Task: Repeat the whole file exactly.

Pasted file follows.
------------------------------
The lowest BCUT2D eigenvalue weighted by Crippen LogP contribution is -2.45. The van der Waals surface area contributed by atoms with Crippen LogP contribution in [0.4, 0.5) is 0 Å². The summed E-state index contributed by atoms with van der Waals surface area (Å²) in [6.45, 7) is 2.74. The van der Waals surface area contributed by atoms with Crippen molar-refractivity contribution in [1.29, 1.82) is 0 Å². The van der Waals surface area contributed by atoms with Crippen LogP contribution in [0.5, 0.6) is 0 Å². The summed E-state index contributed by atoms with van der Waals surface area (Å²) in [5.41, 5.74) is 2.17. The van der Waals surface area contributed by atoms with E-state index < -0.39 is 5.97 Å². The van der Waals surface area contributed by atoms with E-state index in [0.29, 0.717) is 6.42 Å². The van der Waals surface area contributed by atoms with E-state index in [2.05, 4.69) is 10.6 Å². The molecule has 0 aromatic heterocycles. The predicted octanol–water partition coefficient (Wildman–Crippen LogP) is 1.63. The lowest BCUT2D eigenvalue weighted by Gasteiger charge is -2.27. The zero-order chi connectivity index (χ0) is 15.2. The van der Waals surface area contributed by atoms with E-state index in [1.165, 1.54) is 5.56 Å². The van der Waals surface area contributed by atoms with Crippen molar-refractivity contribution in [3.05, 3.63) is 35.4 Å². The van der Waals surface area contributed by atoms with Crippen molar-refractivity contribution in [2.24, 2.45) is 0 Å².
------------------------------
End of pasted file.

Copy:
The lowest BCUT2D eigenvalue weighted by Crippen LogP contribution is -2.45. The van der Waals surface area contributed by atoms with Crippen LogP contribution in [0.4, 0.5) is 0 Å². The summed E-state index contributed by atoms with van der Waals surface area (Å²) in [6.45, 7) is 2.74. The van der Waals surface area contributed by atoms with Crippen molar-refractivity contribution in [1.29, 1.82) is 0 Å². The van der Waals surface area contributed by atoms with Crippen LogP contribution in [0.5, 0.6) is 0 Å². The summed E-state index contributed by atoms with van der Waals surface area (Å²) in [5.41, 5.74) is 2.17. The van der Waals surface area contributed by atoms with E-state index < -0.39 is 5.97 Å². The van der Waals surface area contributed by atoms with E-state index in [0.29, 0.717) is 6.42 Å². The van der Waals surface area contributed by atoms with E-state index in [2.05, 4.69) is 10.6 Å². The molecule has 0 aromatic heterocycles. The predicted octanol–water partition coefficient (Wildman–Crippen LogP) is 1.63. The lowest BCUT2D eigenvalue weighted by Gasteiger charge is -2.27. The zero-order chi connectivity index (χ0) is 15.2. The van der Waals surface area contributed by atoms with E-state index in [1.165, 1.54) is 5.56 Å². The van der Waals surface area contributed by atoms with Crippen molar-refractivity contribution in [3.05, 3.63) is 35.4 Å². The van der Waals surface area contributed by atoms with Crippen molar-refractivity contribution in [2.24, 2.45) is 0 Å².